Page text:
But for me, I’m just as excited for the high school pitcher who came to me throwing 43 and is now throwing 48 as I am for the 60+ girls. Maybe even moreso.
You see, it takes a certain combination of factors (including genetics) to throw at higher velocities. Those who are athletically gifted can reach that level much more easily than those who are not.
But for some pitchers, especially those who are smaller and lighter, increasing their speed at all may take a lot more work than it does for the athletically gifted. So while in the pantheon of pitching prowess 48 may not sound like much, for that particular pitch it’s a huge deal, the culmination of a whole lot of effort and practice.
Achievements like that deserve to be celebrated.
Having a way of measuring progress, and celebrating it through social media, also provides some great incentive to those pitchers. Especially after they’ve been through it a couple of times.
They see the radar there. They want their picture taken and posted, and they want to be able to say they throw X, which is faster than they have before.
So I don’t have to do much to motivate them to work. They go for it themselves. And once they’ve hit it they work even harder to make it their baseline so they can move on to the next speed goal.
All of which helps them grow into the pitchers they’re meant to be.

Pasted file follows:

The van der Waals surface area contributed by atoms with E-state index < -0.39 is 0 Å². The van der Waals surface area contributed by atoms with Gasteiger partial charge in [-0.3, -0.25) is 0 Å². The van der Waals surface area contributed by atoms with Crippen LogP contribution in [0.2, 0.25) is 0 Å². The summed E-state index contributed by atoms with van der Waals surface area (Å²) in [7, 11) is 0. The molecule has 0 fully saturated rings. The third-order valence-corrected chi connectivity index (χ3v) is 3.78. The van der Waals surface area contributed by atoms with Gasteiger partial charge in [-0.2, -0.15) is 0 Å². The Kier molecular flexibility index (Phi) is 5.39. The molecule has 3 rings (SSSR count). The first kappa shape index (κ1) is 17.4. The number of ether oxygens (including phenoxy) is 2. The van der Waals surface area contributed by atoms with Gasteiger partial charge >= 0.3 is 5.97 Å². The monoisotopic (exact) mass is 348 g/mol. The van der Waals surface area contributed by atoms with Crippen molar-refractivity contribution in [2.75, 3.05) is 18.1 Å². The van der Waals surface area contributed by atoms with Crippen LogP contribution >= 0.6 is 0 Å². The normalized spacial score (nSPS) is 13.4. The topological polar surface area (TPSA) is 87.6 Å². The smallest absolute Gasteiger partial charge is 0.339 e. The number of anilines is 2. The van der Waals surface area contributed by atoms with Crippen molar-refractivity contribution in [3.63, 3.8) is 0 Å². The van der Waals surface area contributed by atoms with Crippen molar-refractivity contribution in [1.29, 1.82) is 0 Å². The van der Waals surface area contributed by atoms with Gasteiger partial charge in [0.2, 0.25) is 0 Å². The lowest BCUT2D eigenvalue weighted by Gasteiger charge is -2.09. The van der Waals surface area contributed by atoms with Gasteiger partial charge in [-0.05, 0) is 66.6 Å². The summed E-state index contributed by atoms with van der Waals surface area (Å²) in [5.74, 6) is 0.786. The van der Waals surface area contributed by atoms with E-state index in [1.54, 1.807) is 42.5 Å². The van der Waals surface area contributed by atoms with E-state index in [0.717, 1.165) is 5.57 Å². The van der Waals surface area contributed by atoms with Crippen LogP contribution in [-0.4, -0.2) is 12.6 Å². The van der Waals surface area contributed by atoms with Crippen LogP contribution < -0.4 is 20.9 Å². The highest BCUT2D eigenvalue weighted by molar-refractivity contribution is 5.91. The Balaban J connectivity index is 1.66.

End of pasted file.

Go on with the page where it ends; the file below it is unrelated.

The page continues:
Does that mean we focus on speed exclusively? Of course not!
Spot and spin are still incredibly important, as is the ability to throw a changeup that looks like it will be that fast while taking 12-15 mph off of the result. That’s pitching instead of just throwing.
But the name of the game is FASTpitch softball. Which to me means every pitcher should be doing all she can to wring every ounce of speed she can out of her body, because all those elements work better if you start from a higher baseline.
I tell my students we have four words to live by: faster is always better. That doesn’t just mean the speed of the pitch but also the approach taken to delivering it.
If you move faster your body will create and transfer more energy. That’s science (force=mass x acceleration). It will also disguise your changeup better.
So let the naysayers complain. In my mind, measuring the speed of every pitch helps keep pitchers focused and on upward trajectory.
Not so their parents or coaches can get bragging rights. But so they become the pitchers they’re meant to be.
One of the fun but challenging aspects of working with very young fastpitch softball players (under about 10 years old) is getting them to focus for any length of time. There are usually lots of things going on in their heads at any given time, and the slightest activity anywhere else can distract them in a major way.